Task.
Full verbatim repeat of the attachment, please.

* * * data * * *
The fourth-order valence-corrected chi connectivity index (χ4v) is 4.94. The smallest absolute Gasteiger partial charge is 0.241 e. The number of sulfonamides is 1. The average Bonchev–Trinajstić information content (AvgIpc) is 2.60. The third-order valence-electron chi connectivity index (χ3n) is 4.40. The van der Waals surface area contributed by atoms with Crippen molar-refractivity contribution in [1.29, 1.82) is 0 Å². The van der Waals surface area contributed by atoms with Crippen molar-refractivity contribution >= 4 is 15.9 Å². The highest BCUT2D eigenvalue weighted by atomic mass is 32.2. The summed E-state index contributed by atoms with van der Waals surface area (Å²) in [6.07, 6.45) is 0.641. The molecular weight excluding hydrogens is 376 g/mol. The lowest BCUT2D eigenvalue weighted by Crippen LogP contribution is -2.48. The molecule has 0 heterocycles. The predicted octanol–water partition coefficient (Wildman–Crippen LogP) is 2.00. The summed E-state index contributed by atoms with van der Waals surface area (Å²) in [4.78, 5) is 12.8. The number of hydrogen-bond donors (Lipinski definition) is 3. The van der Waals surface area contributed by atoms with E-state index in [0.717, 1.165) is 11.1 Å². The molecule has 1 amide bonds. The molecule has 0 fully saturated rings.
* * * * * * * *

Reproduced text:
The fourth-order valence-corrected chi connectivity index (χ4v) is 4.94. The smallest absolute Gasteiger partial charge is 0.241 e. The number of sulfonamides is 1. The average Bonchev–Trinajstić information content (AvgIpc) is 2.60. The third-order valence-electron chi connectivity index (χ3n) is 4.40. The van der Waals surface area contributed by atoms with Crippen molar-refractivity contribution in [1.29, 1.82) is 0 Å². The van der Waals surface area contributed by atoms with Crippen molar-refractivity contribution >= 4 is 15.9 Å². The highest BCUT2D eigenvalue weighted by atomic mass is 32.2. The summed E-state index contributed by atoms with van der Waals surface area (Å²) in [6.07, 6.45) is 0.641. The molecular weight excluding hydrogens is 376 g/mol. The lowest BCUT2D eigenvalue weighted by Crippen LogP contribution is -2.48. The molecule has 0 heterocycles. The predicted octanol–water partition coefficient (Wildman–Crippen LogP) is 2.00. The summed E-state index contributed by atoms with van der Waals surface area (Å²) in [4.78, 5) is 12.8. The number of hydrogen-bond donors (Lipinski definition) is 3. The van der Waals surface area contributed by atoms with E-state index in [0.717, 1.165) is 11.1 Å². The molecule has 1 amide bonds. The molecule has 0 fully saturated rings.